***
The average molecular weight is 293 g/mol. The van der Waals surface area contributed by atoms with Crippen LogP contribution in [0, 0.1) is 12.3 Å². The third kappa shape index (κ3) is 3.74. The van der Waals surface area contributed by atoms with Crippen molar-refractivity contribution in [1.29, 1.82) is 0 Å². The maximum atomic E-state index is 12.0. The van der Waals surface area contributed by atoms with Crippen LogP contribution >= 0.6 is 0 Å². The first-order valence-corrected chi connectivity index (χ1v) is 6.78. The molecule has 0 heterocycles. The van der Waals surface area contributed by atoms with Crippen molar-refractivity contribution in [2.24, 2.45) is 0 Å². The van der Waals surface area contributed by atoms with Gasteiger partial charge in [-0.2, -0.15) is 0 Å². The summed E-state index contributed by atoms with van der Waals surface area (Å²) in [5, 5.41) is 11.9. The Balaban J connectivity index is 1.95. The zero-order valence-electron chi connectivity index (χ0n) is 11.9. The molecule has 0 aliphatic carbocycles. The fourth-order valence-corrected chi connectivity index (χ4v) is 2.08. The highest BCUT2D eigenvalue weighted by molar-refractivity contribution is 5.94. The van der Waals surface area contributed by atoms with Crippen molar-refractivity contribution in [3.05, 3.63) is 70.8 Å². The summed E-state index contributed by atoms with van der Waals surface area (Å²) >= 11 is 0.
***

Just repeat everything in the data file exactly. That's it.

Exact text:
The average molecular weight is 293 g/mol. The van der Waals surface area contributed by atoms with Crippen LogP contribution in [0, 0.1) is 12.3 Å². The third kappa shape index (κ3) is 3.74. The van der Waals surface area contributed by atoms with Crippen molar-refractivity contribution in [1.29, 1.82) is 0 Å². The maximum atomic E-state index is 12.0. The van der Waals surface area contributed by atoms with Crippen LogP contribution >= 0.6 is 0 Å². The first-order valence-corrected chi connectivity index (χ1v) is 6.78. The molecule has 0 heterocycles. The van der Waals surface area contributed by atoms with Crippen molar-refractivity contribution in [2.24, 2.45) is 0 Å². The van der Waals surface area contributed by atoms with Gasteiger partial charge in [-0.2, -0.15) is 0 Å². The summed E-state index contributed by atoms with van der Waals surface area (Å²) in [5, 5.41) is 11.9. The Balaban J connectivity index is 1.95. The zero-order valence-electron chi connectivity index (χ0n) is 11.9. The molecule has 0 aliphatic carbocycles. The fourth-order valence-corrected chi connectivity index (χ4v) is 2.08. The highest BCUT2D eigenvalue weighted by molar-refractivity contribution is 5.94. The van der Waals surface area contributed by atoms with Crippen molar-refractivity contribution in [3.05, 3.63) is 70.8 Å². The summed E-state index contributed by atoms with van der Waals surface area (Å²) >= 11 is 0.